Quality Management

Quality management in today’s world, enabled by GICs

Driving services’ quality in organizations is often equated with adherence to service level agreements and delivery process certifications. However, the end-users are seen to generally continue experiencing low satisfaction with services and a delivery risk perception. Service providers (internal and external) may often not be totally aligned with this view.

Deloitte’s 2019 Global Shared Services survey indicates an overwhelming objective (86% of the 379 respondents) to deliver continuous improvements over the next 3 to 5 years . Organizations are also increasingly focused on managing risks and resulting costs from data privacy breach and non-compliance with regulations (76% of the 521 respondents’ outsourcing decisions were impacted by such risks).

Presently, COVID-19 has led many organizations to adopt virtual, distributed delivery models, often testing the robustness of Business Continuity Plan (BCP) and Disaster Recovery (DR) plans which generally did not factor in ‘Work from home’ component at this scale. Further, a significant number of organizations today have complex and disparate processes, often requiring to scale quickly and/ or incubate additional processes in response to business situations (83% of the 379 respondents planned to increase the unique scope areas delivered from their GICs over next 3 to 5 years).

These, and additional business imperatives, are leading organizations to critically assess their quality management processes and systems. Often, a less than desired performance in this area is attributed to a siloed and tactical approach, inability to engage users upfront, inability to embed quality concepts/ controls upstream while designing and building service outcomes/ experiences, and a disproportionate focus on hygiene standards for business as usual operations.

Quality Management Program, benefits and applications

Quality Management Program (QMP) needs to be looked at in a different perspective, as an integrated framework, to help continuously monitor and improve service delivery, by embedding design elements and controls as the services move through different phases of the delivery lifecycle, i.e. design, build, and run. QMP also addresses quality-related requirements of multiple functions and stakeholders who either receive or are impacted by the services (i.e. technical design, privacy, certification, procurement, communications, change management, account management). In such situations, leadership alignment is critical, yet often elusive generally due to complex governance mechanisms and unclear accountabilities. Through a holistic approach covering all stages of services evolution and all stakeholder groups, QMP can help converge perspectives and drive leadership alignment for the overall benefit of the organization and its stakeholders.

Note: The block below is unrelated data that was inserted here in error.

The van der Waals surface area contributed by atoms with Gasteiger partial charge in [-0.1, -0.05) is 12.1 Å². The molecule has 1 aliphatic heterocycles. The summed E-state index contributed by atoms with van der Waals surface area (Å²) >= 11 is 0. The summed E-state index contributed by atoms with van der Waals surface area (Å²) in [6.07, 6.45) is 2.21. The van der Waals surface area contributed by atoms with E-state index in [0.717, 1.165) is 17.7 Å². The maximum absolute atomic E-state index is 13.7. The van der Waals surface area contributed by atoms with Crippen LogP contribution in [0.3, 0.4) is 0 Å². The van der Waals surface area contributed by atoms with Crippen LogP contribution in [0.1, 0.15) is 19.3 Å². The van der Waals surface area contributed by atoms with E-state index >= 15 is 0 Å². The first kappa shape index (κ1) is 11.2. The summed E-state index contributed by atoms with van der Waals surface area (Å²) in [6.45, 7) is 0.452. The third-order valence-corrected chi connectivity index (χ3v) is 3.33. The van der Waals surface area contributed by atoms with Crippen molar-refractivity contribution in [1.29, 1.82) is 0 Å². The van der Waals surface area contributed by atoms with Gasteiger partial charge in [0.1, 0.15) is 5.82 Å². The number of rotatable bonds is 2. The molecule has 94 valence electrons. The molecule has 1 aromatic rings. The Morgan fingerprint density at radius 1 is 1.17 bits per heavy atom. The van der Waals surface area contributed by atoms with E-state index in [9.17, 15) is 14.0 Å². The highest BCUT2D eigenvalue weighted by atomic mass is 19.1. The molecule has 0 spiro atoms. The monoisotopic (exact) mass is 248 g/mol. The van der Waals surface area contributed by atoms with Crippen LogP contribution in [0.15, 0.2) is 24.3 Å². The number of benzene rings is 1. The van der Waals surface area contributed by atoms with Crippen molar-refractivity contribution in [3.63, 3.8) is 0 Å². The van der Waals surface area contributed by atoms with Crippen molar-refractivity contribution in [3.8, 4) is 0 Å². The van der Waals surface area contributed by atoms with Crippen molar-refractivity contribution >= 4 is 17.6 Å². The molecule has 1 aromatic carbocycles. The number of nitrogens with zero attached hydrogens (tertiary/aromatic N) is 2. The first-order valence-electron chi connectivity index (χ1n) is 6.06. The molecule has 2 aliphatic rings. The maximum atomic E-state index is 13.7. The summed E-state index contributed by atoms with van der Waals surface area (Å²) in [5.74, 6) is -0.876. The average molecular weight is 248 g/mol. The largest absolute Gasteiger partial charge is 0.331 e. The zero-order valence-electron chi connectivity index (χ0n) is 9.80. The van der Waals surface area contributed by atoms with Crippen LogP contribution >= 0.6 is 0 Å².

QMP benefits organizations through reduced delivery costs, higher work standardization, increased productivity, mitigated risks, consistent end-user experience, improved end-user satisfaction and a culture of continuous improvements.

QMP also allows better preparedness on part of organizations to respond to potential disruptions. Leaders in organizations that have QMP in place are likely to be more confident of navigating through the changes brought about in the COVID-19 world and beyond.

A good example of a recent such change is the agility with which organizations are having to broaden the concept of resiliency from the prevalent approach of building redundancy in roles, worksites and connectivity at a group or cluster level. With Work From Home (WFH) likely to become the new normal, resiliency planning now needs to incorporate these considerations at an individual level, to ensure quality of service delivery is sustained and improved over time.

QMP is also expected to catalyze and enforce recalibration of Business Continuity Plans (BCP) and Disaster Recovery (DR) provisions for organizations to emerge stronger in the post-COVID-19 era:

  • Disruptive event/ impact assessment, mitigation and recovery plans will need to factor in failure scenarios representing the current situation (i.e. concurrent worldwide service delivery being impacted).
  • Operations playbooks will need to be amended to ensure clarity of roles, accountabilities and workflows in such situations.